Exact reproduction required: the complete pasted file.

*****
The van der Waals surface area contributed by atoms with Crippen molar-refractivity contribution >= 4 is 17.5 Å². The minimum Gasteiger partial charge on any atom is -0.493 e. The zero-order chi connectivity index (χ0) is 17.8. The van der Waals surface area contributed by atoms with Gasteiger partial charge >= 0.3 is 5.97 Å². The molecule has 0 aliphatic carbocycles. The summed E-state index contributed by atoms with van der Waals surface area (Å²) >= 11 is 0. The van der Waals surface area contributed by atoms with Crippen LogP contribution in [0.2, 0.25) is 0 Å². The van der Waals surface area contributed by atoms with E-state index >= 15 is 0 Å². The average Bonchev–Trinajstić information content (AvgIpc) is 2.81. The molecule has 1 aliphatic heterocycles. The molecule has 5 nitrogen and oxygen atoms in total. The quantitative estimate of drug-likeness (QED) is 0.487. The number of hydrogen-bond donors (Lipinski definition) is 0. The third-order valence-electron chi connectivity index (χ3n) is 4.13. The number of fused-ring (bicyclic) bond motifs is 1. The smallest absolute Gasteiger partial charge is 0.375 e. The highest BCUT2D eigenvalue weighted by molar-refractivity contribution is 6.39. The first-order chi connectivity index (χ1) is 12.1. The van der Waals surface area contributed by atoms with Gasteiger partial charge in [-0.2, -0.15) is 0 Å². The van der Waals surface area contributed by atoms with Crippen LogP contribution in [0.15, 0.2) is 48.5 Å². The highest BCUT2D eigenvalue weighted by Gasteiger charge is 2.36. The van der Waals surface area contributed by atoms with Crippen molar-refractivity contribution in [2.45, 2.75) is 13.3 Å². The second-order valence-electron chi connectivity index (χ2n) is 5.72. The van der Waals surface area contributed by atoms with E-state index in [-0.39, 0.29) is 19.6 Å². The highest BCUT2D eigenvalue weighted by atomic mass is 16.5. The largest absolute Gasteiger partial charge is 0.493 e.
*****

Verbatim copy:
The van der Waals surface area contributed by atoms with Crippen molar-refractivity contribution >= 4 is 17.5 Å². The minimum Gasteiger partial charge on any atom is -0.493 e. The zero-order chi connectivity index (χ0) is 17.8. The van der Waals surface area contributed by atoms with Gasteiger partial charge >= 0.3 is 5.97 Å². The molecule has 0 aliphatic carbocycles. The summed E-state index contributed by atoms with van der Waals surface area (Å²) >= 11 is 0. The van der Waals surface area contributed by atoms with Crippen LogP contribution in [0.2, 0.25) is 0 Å². The van der Waals surface area contributed by atoms with E-state index >= 15 is 0 Å². The average Bonchev–Trinajstić information content (AvgIpc) is 2.81. The molecule has 1 aliphatic heterocycles. The molecule has 5 nitrogen and oxygen atoms in total. The quantitative estimate of drug-likeness (QED) is 0.487. The number of hydrogen-bond donors (Lipinski definition) is 0. The third-order valence-electron chi connectivity index (χ3n) is 4.13. The number of fused-ring (bicyclic) bond motifs is 1. The smallest absolute Gasteiger partial charge is 0.375 e. The highest BCUT2D eigenvalue weighted by molar-refractivity contribution is 6.39. The first-order chi connectivity index (χ1) is 12.1. The van der Waals surface area contributed by atoms with Gasteiger partial charge in [-0.2, -0.15) is 0 Å². The van der Waals surface area contributed by atoms with Crippen LogP contribution in [0.15, 0.2) is 48.5 Å². The highest BCUT2D eigenvalue weighted by Gasteiger charge is 2.36. The van der Waals surface area contributed by atoms with Crippen molar-refractivity contribution in [2.45, 2.75) is 13.3 Å². The second-order valence-electron chi connectivity index (χ2n) is 5.72. The van der Waals surface area contributed by atoms with E-state index in [-0.39, 0.29) is 19.6 Å². The highest BCUT2D eigenvalue weighted by atomic mass is 16.5. The largest absolute Gasteiger partial charge is 0.493 e.